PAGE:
You can see more pictures of the al-Qaeda flag flying over Libya on the website of the Telegraph and on the website of the Daily Mail.

The following is video of the al-Qaeda flag flying over the courthouse in Benghazi :

In what has become a self-fulfilling prophecy by the US Africa Command (AFRICOM) and various neo-conservative think tanks, the Pan-Sahel region of North Africa is rapidly falling under the control of extremist forces, most notably Ansar Dine in Mali, Boko Haram in northern Nigeria, and “al Qaeda” in the Maghreb (AQIM). However, it has become apparent that the funding for these groups originates in the Wahhabist-ruled potentates of Saudi Arabia, Qatar, and the United Arab Emirates.

When the Libyan rebellion against Muammar Qaddafi first began in Benghazi, the capital of Wahhabist-influenced Cyrenaica, the Libyan leader was ridiculed for claiming that “al-Qaeda” rebels were involved with the uprising. However, it has become quite clear that the core group of the Libyan rebels in Benghazi and surrounding towns, were, in fact, composed of Libyan and other mujaheddin guerrillas from Afghanistan, many of whom fought for Osama Bin Laden and the Taliban. 

French intelligence and exiled Saudi democratic opposition leaders in London pinpointed the current Saudi Crown Prince, Salman bin Abdulaziz al Saud, as the major nexus for mujaheddin traveling to Pakistan and Taliban-controlled Afghanistan to fight on behalf of bin Laden and the Taliban in the years prior to the 9/11 attack on the United States. Salman, as Governor of Riyadh, allegedly provided air tickets, hotel rooms, and cash to mujaheddin transiting through Riyadh on their way to Peshawar and across the border into Taliban Afghanistan. Later, a few of the veterans of Afghanistan traveled to Iraq, where they engaged US and allied forces after the ouster of Saddam Hussein. After Iraq, some of the mujaheddin ended up in Benghazi as the vanguard in the rebellion against Qaddafi.

Libyan rebel commander Abdel-Hakim al-Hasidi admitted in an interview with the Italian newspaper, Il Sole 24 Ore, said they had fought in Iraq and were al-Qaeda veterans. Al-Hasidi told the paper that the al-Qaeda veterans, who fought with the Libyan Islamic Fighting Group, were “good Muslims and are fighting against the invader.” Al-Hasidi was captured in 2002 in Peshawar, Pakistan and handed over to the United States. The US released Al-Hasidi in 2008 and he eventually showed up in Libya to lead the uprising against Qaddafi. Al-Hasidi’s connections to Al Qaeda and the NATO-backed uprising in Libya provide yet more evidence of collusion between the United States, Al Qaeda, Saudi Arabia, and, considering the support for the rebels offered by leading French Zionist, Bernard-Henri Levy, Israel. The Libyan Fighting Group and al-Qaeda veterans are known to have received the financial backing, as well as arms, from Saudi Arabia, Qatar, and the UAE.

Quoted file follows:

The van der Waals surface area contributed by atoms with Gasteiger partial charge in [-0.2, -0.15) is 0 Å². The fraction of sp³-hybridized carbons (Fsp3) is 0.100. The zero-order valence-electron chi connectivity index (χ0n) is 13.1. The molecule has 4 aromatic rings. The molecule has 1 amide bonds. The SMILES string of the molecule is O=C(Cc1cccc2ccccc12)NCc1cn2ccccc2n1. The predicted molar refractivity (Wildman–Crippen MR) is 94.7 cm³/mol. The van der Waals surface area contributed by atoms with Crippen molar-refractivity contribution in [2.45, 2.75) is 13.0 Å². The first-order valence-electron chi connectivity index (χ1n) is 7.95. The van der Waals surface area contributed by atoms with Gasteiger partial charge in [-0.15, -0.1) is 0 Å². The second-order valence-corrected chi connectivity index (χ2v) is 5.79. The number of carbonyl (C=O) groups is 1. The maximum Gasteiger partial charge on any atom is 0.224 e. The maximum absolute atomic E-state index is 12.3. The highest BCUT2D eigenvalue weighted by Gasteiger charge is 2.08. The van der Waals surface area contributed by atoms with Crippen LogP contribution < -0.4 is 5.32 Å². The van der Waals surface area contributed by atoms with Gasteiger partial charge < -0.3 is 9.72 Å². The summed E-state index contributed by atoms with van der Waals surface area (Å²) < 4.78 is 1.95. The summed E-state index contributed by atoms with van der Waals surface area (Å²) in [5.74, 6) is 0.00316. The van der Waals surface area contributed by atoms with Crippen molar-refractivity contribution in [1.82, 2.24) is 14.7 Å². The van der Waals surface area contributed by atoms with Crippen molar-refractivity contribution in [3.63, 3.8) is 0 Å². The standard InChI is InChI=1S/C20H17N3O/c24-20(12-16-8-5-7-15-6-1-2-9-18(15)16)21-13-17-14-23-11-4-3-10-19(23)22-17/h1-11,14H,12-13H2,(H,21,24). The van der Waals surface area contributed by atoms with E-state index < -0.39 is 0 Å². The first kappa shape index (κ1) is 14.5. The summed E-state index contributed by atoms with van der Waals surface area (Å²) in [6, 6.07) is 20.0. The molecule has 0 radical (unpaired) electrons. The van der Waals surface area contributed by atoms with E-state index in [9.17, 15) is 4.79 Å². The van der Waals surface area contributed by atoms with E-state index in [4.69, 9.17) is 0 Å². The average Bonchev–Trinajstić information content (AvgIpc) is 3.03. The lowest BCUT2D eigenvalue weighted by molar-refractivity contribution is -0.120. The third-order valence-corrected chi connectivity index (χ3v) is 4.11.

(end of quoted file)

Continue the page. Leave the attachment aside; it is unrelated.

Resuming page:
The al-Qaeda connection with the NATO-backed Libyan rebels means that Qaddafi was spot on when he stated that al-Qaeda was a major participant in the Libyan uprising. Many of the al-Qaeda guerrillas later traveled from Libya to Syria to participate in the Syrian uprising against President Bashar al-Assad.

Currently, the same mujaheddin forces that have gained a firm footing in Libya, are providing support to like-minded extremists in Nigeria, Mali, Niger, Mauritania, and other states in the Sahel.

From new bases in Libya, these mujaheddin, who continue to receive support from the Wahhabist regimes in the Persian Gulf, are taking part in operations in support of Boko Haram in Nigeria and Ansar Dine and AQIM in Mali.

The Tuareg-led and secularist Movement for the National Liberation of Azawad (MNLA), which has declared the independence of northern Mali as a Tuareg state, has appealed to the West to help it defeat Ansar Dine, AQIM, and Boko Haram forces who have been busy destroying Islamic sites honoring Muslim saints in Timbuktu (known as the City of 333 Saints), Gao, and Kidan that are protected as World Heritage sites by the U.N. Educational, Scientific, and Cultural Organization (UNESCO). The pillaging is reminiscent of the Wahabbist destruction of Islamist shrines of saints and grave sites in Medina following the Saudi takeover of Hejaz after the fall of the Ottoman Empire. 

However, the United Nations has shown no interest in authorizing intervention in northern Mali by the Economic Community of West African States (ECOWAS), AFRICOM, or anyone else. The United States and NATO, which have found themselves not only allied with, but supporting Al Qaeda in Libya and Syria, are content to allow the Wahhabist-backed extremists destroy ancient Muslim shrines, just as they took no action against the Saudi and Emirati-backed Taliban’s destruction of the ancient Buddha statues in Bamiyan, Afghanistan in March 2001, six months before the 9/11 attack.

It is clear, once again, that the West is using Al Qaeda as a proxy force to destabilize the Sahel in the interest of a later full-scale military intervention on the terms of NATO and the [Persian]Gulf Cooperation Council. The casualties will be the people of the region, not the billionaire potentates who direct such activities from their luxurious palaces in Riyadh, Jeddah, Doha, Abu Dhabi, and Dubai.